I read an interesting article today by Brandon Cox, who I follow because he’s planting a church in Northwest Arkansas, which is an area I’ve always felt called to. I think that’s a God thing, but sometimes I suspect it could also be related to the Catfish Hole and easy access to Razorback games.
Also, I follow him because he follows me on Twitter. Continuing the trend of personal honesty, I don’t have a lot of Twitter followers, so I tend to cling like grim death to the few I have. (Honesty Update: I currently have 33 followers, and one of those is a joke account I made for our cat.)
(On a related note. @bs_townsend. Do it.)
Anyway, back to Twitter. That’s why I recognize the name Brandon Cox when I see it on an article, and it also happens to be what his article was about in the first place – Who Invented Social Media? His premise is that, since God invented social media – which he defines as “the sharing of information through relationships” – why are we, as Christians, so terrified of exploiting it?
Why does that matter? Why is it so important to realize God is the inventor of this newfangled fad? I believe it matters because the church has struggled to adopt social media on the grounds that it is something new, something scary. We have actually come to believe that mass, impersonal media is the best way to share the story of God with other people. We see social media as an add-on, a toy, and something for teenagers to dabble in and grandparents to see pics of their grandkids.
I can’t argue with that.
About thirty seconds before I stumbled on Brandon’s article, I was contemplating writing a clever (possibly?) status about a current trend I’m noticing among my Facebook friends. It’s happened this time of year, every year I’ve been on Facebook, but this time it seems more prevalent. I’m talking about the, “I’m gonna turn off my phone/stay off Facebook/get to know some REAL PEOPLE” rant that seems to be every other Christian’s New Year’s resolution.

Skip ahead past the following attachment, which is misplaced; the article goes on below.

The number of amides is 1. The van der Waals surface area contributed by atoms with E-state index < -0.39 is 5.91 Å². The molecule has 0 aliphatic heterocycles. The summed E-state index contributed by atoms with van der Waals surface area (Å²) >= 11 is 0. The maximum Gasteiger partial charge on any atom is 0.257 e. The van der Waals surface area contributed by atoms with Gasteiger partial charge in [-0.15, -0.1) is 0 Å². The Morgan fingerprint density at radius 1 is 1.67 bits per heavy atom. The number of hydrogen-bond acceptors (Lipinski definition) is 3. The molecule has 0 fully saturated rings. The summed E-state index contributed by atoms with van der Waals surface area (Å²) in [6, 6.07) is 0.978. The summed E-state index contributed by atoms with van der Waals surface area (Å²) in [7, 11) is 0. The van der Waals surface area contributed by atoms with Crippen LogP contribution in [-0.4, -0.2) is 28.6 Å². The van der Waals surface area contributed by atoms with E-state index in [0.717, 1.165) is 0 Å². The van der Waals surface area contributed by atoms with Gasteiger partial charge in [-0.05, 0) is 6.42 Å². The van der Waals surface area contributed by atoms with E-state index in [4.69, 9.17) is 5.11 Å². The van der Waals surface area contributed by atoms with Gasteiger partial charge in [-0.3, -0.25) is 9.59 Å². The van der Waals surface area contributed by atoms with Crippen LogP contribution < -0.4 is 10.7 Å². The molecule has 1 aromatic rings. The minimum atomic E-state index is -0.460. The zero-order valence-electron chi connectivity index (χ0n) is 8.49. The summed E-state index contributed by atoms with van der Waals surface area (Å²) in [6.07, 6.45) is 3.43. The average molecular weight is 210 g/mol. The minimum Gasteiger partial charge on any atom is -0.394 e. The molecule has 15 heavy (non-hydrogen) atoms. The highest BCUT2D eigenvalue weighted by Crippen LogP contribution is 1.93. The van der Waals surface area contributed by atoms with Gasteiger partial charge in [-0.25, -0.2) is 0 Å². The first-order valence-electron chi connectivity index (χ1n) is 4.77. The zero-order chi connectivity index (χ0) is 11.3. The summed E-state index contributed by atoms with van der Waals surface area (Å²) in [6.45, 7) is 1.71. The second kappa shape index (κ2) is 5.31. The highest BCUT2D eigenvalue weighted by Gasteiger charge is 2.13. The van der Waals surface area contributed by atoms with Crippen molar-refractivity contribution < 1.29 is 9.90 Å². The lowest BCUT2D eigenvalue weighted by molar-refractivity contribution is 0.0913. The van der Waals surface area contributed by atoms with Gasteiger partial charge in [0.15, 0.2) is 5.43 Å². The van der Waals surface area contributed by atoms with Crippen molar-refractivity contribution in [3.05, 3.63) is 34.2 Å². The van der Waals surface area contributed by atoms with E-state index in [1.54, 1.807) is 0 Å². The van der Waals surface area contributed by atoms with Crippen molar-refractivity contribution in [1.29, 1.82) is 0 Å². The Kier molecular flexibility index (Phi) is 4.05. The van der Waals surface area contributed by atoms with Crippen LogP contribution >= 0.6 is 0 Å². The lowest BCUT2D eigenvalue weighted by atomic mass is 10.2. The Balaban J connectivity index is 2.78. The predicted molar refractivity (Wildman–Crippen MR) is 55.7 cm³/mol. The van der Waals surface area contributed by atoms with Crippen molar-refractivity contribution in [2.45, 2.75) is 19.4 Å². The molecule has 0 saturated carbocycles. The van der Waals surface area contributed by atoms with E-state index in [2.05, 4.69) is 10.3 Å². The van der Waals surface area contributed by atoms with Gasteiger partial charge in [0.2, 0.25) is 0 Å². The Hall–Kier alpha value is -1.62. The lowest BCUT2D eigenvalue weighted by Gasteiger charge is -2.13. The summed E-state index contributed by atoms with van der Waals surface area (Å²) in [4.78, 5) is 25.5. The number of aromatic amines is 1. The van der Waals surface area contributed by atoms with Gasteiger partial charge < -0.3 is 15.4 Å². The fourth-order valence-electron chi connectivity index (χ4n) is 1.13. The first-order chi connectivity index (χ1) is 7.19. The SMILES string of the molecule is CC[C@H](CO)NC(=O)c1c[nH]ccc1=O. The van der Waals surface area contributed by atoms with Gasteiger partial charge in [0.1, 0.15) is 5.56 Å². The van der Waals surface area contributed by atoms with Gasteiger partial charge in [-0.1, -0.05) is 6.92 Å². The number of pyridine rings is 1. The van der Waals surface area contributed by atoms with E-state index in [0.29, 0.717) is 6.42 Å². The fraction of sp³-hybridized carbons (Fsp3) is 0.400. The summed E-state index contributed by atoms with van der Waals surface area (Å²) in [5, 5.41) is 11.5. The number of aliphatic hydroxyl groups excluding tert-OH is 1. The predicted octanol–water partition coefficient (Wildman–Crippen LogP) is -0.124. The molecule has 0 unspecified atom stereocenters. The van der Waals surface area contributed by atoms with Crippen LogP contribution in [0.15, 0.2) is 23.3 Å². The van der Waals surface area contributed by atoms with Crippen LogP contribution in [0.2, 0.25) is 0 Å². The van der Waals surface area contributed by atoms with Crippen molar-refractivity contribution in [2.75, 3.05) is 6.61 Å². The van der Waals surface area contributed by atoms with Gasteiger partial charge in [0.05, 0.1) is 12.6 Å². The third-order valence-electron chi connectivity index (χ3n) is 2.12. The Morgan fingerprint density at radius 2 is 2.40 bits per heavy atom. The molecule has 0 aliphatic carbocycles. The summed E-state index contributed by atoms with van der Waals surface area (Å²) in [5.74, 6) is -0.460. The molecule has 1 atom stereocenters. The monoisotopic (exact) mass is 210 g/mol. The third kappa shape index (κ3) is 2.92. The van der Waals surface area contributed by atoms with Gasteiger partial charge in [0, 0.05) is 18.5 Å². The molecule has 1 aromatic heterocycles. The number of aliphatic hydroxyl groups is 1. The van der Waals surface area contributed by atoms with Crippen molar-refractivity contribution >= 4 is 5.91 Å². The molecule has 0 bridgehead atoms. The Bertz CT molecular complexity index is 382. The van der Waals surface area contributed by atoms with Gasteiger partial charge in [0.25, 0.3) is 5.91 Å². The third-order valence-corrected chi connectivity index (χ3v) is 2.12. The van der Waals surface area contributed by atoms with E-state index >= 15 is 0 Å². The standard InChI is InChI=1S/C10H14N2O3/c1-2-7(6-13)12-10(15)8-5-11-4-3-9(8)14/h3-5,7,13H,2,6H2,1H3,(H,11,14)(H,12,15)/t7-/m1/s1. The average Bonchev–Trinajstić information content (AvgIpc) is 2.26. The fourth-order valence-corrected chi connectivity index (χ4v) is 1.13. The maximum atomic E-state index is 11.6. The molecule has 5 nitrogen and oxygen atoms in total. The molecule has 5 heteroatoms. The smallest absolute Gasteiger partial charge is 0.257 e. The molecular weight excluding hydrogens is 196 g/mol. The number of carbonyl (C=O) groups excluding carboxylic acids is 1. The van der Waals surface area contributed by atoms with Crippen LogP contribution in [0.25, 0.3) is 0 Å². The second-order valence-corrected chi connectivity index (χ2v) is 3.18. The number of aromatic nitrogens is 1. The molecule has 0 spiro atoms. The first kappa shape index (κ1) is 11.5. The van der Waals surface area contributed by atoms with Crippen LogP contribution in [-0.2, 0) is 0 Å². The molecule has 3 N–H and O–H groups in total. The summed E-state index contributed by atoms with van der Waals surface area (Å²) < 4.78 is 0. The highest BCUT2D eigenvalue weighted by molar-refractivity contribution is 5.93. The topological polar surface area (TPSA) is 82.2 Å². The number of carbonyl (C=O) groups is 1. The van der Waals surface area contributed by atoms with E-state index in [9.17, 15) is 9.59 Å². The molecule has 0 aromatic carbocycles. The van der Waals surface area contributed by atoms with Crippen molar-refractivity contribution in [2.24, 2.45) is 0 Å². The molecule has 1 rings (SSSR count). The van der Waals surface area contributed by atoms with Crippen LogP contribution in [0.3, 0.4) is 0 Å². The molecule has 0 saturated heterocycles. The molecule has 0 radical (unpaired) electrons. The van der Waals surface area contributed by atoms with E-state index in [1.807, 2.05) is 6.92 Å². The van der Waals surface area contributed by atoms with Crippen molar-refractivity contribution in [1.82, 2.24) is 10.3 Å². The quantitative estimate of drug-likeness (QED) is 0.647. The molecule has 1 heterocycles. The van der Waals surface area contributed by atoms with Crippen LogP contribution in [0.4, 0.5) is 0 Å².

It’s as if we view social media as the enemy, and something to be avoided. Hey, I get it, too much can be a bad thing. My wife and I, for an example, make a serious effort to stay off our phones while we’re eating dinner together. We don’t want to completely shut out the real world. But that’s a problem with my self-control, not with Facebook.
It bothers me for a different reason, though. I’ve spent a lot of time online in my life, since I discovered a local BBS in junior high. And while I can testify that there’s bad stuff online that needs to be avoided, that doesn’t make the Internet itself evil. I’ve made numerous really good friends online. I’ve been able to share my beliefs with a lot of people online. I even met my wonderful, amazing wife on eHarmony!
So here’s my big issue – those people out there online, that so many of us are quick to toss aside in favor of “real relationships”? Those are real, actual people. People who need God’s love, and His mercy, and His forgiveness. Our technology gives us amazing opportunities to interact with, on a personal level, people who might never wander through the doors of a traditional church building. Let’s not toss those people aside. Instead, let’s do everything we can to understand and utilize social media to reach them.